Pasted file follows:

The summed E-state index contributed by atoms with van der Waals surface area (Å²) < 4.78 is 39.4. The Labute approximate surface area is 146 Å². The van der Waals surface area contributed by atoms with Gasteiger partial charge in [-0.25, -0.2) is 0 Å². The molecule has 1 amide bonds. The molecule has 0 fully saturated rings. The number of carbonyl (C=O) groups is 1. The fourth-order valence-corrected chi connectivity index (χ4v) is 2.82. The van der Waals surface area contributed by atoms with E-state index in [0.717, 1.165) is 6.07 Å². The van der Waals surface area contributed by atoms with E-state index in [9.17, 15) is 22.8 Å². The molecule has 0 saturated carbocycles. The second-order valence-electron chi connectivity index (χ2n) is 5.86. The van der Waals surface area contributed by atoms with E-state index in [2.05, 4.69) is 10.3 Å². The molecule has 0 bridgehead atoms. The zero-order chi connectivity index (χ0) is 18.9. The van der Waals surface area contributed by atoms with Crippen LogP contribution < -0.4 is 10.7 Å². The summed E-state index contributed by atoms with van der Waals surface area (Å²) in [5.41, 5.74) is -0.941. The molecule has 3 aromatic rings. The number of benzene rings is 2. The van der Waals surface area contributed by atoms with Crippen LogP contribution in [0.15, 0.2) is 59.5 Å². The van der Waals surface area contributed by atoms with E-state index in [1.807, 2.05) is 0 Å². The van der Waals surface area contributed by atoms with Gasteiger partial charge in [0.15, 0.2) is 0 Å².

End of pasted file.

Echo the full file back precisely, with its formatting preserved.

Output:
The summed E-state index contributed by atoms with van der Waals surface area (Å²) < 4.78 is 39.4. The Labute approximate surface area is 146 Å². The van der Waals surface area contributed by atoms with Gasteiger partial charge in [-0.25, -0.2) is 0 Å². The molecule has 1 amide bonds. The molecule has 0 fully saturated rings. The number of carbonyl (C=O) groups is 1. The fourth-order valence-corrected chi connectivity index (χ4v) is 2.82. The van der Waals surface area contributed by atoms with E-state index in [0.717, 1.165) is 6.07 Å². The van der Waals surface area contributed by atoms with E-state index in [9.17, 15) is 22.8 Å². The molecule has 0 saturated carbocycles. The second-order valence-electron chi connectivity index (χ2n) is 5.86. The van der Waals surface area contributed by atoms with E-state index in [2.05, 4.69) is 10.3 Å². The molecule has 0 bridgehead atoms. The zero-order chi connectivity index (χ0) is 18.9. The van der Waals surface area contributed by atoms with Crippen LogP contribution < -0.4 is 10.7 Å². The summed E-state index contributed by atoms with van der Waals surface area (Å²) in [5.41, 5.74) is -0.941. The molecule has 3 aromatic rings. The number of benzene rings is 2. The van der Waals surface area contributed by atoms with Crippen LogP contribution in [0.15, 0.2) is 59.5 Å². The van der Waals surface area contributed by atoms with E-state index in [1.807, 2.05) is 0 Å². The van der Waals surface area contributed by atoms with Gasteiger partial charge in [0.15, 0.2) is 0 Å².